Zelenski, J. M., Murphy, S. A., & Jenkins, D. A. (2008). The happy-productive worker thesis revisited. Journal of Happiness Studies, 9(4), 521-537. Introduction Zelinski, et al (2008) look at over 70 years of research realizing that little has been revealed regarding whether happier workers are more productive.  Utilizing a longitudinal literature review and experience sampling… Read More


Neuroscience and humanistic psychology are part of an area of study that I believe is, by definition, designed to help people achieve, in one form or another, their highest possible evolutionary state.  Both are part of a long evolutionary process, within psychology, of learning and growth.  While Eugenics may be part of that evolutionary process,… Read More


Kretzmann & McKnight (1993) provide us with the equivalent of a bible, one to implement asset-based community (or capacity-focused) development from the ground up.  This isn’t about assessing needs, deficiencies, and problems, but discovering a community’s capacities and assets.  This is an important distinction because it takes the standard way of solving community problems with… Read More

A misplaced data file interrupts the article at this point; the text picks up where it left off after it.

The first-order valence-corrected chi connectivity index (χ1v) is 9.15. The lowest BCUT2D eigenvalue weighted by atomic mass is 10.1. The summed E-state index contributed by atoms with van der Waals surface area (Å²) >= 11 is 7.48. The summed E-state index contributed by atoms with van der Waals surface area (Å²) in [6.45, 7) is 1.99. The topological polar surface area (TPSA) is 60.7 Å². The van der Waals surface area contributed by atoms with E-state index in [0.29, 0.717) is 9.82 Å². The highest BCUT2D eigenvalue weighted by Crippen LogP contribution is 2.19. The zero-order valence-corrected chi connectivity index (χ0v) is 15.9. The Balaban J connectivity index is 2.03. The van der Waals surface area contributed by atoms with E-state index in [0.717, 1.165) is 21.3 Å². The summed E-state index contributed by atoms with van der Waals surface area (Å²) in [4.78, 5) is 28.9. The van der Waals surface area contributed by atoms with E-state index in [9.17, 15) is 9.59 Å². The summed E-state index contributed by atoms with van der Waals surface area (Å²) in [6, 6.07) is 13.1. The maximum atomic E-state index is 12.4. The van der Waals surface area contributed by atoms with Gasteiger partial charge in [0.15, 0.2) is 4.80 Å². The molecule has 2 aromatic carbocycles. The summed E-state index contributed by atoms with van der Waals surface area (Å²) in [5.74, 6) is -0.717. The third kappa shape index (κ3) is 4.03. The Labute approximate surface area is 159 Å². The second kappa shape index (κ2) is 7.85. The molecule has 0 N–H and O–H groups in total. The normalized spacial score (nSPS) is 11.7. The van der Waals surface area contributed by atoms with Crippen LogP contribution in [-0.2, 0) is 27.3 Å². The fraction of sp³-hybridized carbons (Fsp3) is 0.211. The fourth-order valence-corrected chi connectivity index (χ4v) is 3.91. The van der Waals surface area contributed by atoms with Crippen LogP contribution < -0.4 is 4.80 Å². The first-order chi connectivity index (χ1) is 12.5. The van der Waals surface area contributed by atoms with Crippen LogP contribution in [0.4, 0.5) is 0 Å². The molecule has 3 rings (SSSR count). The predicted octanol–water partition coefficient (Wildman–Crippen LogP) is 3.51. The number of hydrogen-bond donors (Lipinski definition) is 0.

While quantitative research is easier to understand after several readings (Locke, et al, 2010; Creswell, 2014), I am still not as comfortable with statistics as I would like to be in spite of two statistics classes and the insistence of a professor that I would eventually understand it.  If I utilized any method, be it… Read More


Existentially and in every other way, I see everything as connected. But philosophically? Yes. Since my immersion into the social sciences a few years ago, I have noticed that the American Sociological Association (ASA) and the American Psychological Association (APA) divide themselves into several divisions each. Even with major philosophical differences, I can still see… Read More


What is personality? It is made up of thoughts, ideas, relationships, feelings, dreams, aspirations, environment, even rebellion. At the same time, it is nothing but the figment of our dreams if one takes the Eastern and Buddhist view of existence. The readings here are becoming more fascinating and challenging, though I still find flaws in… Read More